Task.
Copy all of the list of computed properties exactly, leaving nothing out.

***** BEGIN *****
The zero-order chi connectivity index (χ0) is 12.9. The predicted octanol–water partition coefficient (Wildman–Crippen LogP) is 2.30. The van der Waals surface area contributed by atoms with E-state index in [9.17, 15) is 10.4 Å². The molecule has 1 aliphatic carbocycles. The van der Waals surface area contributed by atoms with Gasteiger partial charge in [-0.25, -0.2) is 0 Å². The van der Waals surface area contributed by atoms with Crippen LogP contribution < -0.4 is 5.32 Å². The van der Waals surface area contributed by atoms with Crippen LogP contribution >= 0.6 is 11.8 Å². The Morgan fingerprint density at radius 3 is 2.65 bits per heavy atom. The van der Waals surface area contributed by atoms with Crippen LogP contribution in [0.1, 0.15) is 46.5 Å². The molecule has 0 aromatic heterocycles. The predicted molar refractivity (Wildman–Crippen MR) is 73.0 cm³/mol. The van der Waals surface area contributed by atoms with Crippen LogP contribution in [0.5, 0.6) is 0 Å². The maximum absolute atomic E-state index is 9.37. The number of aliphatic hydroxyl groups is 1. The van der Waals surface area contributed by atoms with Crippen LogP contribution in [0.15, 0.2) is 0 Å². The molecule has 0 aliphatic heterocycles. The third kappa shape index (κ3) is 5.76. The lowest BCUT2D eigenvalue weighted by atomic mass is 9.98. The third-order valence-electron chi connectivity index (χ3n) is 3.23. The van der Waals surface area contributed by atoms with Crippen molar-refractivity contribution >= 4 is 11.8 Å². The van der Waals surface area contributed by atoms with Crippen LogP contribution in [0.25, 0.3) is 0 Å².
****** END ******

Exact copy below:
The zero-order chi connectivity index (χ0) is 12.9. The predicted octanol–water partition coefficient (Wildman–Crippen LogP) is 2.30. The van der Waals surface area contributed by atoms with E-state index in [9.17, 15) is 10.4 Å². The molecule has 1 aliphatic carbocycles. The van der Waals surface area contributed by atoms with Gasteiger partial charge in [-0.25, -0.2) is 0 Å². The van der Waals surface area contributed by atoms with Crippen LogP contribution < -0.4 is 5.32 Å². The van der Waals surface area contributed by atoms with Crippen LogP contribution >= 0.6 is 11.8 Å². The Morgan fingerprint density at radius 3 is 2.65 bits per heavy atom. The van der Waals surface area contributed by atoms with Crippen LogP contribution in [0.1, 0.15) is 46.5 Å². The molecule has 0 aromatic heterocycles. The predicted molar refractivity (Wildman–Crippen MR) is 73.0 cm³/mol. The van der Waals surface area contributed by atoms with Crippen LogP contribution in [0.5, 0.6) is 0 Å². The maximum absolute atomic E-state index is 9.37. The number of aliphatic hydroxyl groups is 1. The van der Waals surface area contributed by atoms with Crippen LogP contribution in [0.15, 0.2) is 0 Å². The molecule has 0 aliphatic heterocycles. The third kappa shape index (κ3) is 5.76. The lowest BCUT2D eigenvalue weighted by atomic mass is 9.98. The third-order valence-electron chi connectivity index (χ3n) is 3.23. The van der Waals surface area contributed by atoms with Crippen molar-refractivity contribution >= 4 is 11.8 Å². The van der Waals surface area contributed by atoms with Crippen LogP contribution in [0.25, 0.3) is 0 Å².